I think about the power of writing quite a bit. (Stands to reason; after all I teach bloody English.) For example, the colonists didn't just stand up and say, "We're sick of British tyranny. We're independent now," they wrote it down. I'm not saying that the spoken word isn't powerful-- not at all-- we all know there have been some pretty damn powerful speeches out there. I'm just saying that on the whole, it's easier to forget. It's more informal. So when my family fights, orally, we can forget to some degree the nasty shit we've said to each other. Even though at the time we thought we'd never forget it. And as raging mad as I've been at my mother, father, brothers, or Partner, it's passed. And I'm happier at the end of the day that I haven't written it all down. When we fight, we all get stupid with the crazies.

So at the end of the day, it's okay that Bro K is here. And I did call him immediately after reading his first comment. "Jackass," he said to me, and then we both laughed and laughed. He's very excited about the impending pregnancy. Sometimes I think more than I am right now. (I'm still a wee bit nervous, truth be told.) And we do talk a lot. I could write a lot about him and how totally smart and cool I think he is. One thing I always remember is my gramma telling me how much Bro K loved me. She could see it. I hope she could see how much I love him too. There are scenes I will always see Bro K in that symbolize who he is. I'll tell you one of them, and then you'll probably love him too: When our house was rough framed, but buttoned up (that means all windows in and roof on), my family was here, trooping through the house. We saw a bird, a little sparrow, in the family room. I opened the slider door and hoped the bird would hop out on its own, but it was terrified. It was almost as if you could see its little heart beating. No one, not one of us, me, Partner, my father or mother or Partner's gf would go near it. What if it had West Nile? What if it pecked us? But Bro K walked over to it, talked to it gently, picked it up in his hands, cupping it, and then lofted it gently out the window whereupon the bird sailed away. I cry every time I think about that.

The biggest worry I have about him here and out in the open, is that his witty and highly intelligent comments will woo my readers away from me and on to him. It's probably a moot point since as far as I know, he doesn't have a blog.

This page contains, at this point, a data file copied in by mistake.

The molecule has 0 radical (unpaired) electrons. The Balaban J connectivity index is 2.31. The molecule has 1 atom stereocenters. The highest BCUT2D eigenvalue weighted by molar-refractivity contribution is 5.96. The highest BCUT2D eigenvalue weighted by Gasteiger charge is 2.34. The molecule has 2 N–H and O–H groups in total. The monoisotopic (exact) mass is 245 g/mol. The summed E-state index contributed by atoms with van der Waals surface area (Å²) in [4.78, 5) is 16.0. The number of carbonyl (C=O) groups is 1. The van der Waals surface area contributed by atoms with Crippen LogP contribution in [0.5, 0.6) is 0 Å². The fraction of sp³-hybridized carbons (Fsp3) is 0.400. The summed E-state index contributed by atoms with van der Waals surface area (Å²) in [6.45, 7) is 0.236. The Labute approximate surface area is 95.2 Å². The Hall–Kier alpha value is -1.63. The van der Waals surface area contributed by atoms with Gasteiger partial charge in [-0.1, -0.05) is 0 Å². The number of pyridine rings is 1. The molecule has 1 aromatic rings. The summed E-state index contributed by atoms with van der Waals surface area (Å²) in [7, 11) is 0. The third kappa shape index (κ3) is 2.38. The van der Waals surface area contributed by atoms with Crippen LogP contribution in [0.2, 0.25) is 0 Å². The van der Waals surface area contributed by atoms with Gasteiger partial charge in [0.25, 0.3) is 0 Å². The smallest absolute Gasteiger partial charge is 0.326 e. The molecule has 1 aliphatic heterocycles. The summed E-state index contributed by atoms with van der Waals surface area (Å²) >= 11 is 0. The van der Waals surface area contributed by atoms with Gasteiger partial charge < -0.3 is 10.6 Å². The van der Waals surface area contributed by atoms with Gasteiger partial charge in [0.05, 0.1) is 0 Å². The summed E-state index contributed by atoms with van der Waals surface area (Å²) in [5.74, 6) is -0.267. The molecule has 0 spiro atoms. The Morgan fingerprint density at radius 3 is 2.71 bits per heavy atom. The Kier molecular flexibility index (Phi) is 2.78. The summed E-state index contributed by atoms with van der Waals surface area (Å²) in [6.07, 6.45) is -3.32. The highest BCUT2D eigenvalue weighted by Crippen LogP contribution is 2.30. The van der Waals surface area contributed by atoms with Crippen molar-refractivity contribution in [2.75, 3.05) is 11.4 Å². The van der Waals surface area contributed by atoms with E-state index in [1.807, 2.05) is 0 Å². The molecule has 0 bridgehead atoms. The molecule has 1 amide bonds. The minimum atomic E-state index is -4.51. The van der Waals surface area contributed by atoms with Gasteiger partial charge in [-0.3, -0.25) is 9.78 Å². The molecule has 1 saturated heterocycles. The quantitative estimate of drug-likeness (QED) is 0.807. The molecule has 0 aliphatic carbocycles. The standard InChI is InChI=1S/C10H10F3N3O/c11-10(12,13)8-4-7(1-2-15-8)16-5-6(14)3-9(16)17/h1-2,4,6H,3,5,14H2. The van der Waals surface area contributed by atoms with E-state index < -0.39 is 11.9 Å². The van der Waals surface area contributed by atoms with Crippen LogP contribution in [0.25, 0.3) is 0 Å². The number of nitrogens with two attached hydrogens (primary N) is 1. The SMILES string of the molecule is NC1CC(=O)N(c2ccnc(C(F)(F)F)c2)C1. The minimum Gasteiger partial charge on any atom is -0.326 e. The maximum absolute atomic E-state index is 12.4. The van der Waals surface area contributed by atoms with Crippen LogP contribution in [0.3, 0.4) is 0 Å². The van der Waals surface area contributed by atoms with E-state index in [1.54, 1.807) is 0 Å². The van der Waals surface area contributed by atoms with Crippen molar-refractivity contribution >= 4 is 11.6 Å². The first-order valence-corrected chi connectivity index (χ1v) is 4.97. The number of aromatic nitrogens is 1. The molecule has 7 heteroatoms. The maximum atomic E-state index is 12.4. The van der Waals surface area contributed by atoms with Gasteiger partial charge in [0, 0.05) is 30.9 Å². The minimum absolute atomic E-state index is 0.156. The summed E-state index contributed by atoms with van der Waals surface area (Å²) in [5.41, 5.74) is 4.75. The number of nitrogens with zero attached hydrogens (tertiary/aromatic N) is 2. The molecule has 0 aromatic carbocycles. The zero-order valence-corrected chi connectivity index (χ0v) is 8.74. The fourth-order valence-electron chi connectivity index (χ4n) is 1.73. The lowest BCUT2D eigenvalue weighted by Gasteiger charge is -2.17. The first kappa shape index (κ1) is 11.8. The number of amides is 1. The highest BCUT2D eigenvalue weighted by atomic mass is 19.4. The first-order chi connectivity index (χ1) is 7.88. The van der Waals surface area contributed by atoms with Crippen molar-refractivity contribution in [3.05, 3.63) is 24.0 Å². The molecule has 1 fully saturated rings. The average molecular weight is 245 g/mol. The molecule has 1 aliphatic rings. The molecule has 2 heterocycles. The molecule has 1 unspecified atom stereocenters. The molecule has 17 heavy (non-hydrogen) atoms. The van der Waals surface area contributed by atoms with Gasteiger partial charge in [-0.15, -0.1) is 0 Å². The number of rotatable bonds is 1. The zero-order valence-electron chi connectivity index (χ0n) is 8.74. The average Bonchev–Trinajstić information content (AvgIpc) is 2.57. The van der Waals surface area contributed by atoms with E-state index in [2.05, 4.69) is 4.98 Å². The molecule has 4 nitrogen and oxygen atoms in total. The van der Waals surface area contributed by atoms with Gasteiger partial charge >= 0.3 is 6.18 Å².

Blogger DD said...

I'd read his blog...if he'd dumb it down a little for me. Crickeys! You're right, he is a smarty.

I actually hoped that my family (at least my sisters anyway) would have read my blog to save me the painful retelling of failures and loss and explaining what every stupid acronym meant x4. I guess I ought to be careful what I wish for.

2:24 PM  
Blogger Soul Searching said...

Nothing sexier than smart!

4:56 PM  
Blogger Pamplemousse said...

Yeah, how old is he and can we see a picture???

You know that I was just kidding with my last 2 comments, right? And you are in the blogging book? How cool is that??

5:33 PM  
Blogger Tanya said...

I love this post. You've expressed so well the relationship I have with my family. Though we can say nasty things to each other, we all know that there is nothing we wouldn't do for each other. Your father's quote fits my family very well. And because of this, I hold back on my blog because my family know I have it and my mother checks it EVERY DAY. I always have to think twice before I hit publish. And I do regret that sometimes. But in the end, it's better than any alternative.

Thanks for sharing your journey with the world - I keep coming back every week or so to see the latest installment. Good luck with your family endeavours.

4:01 AM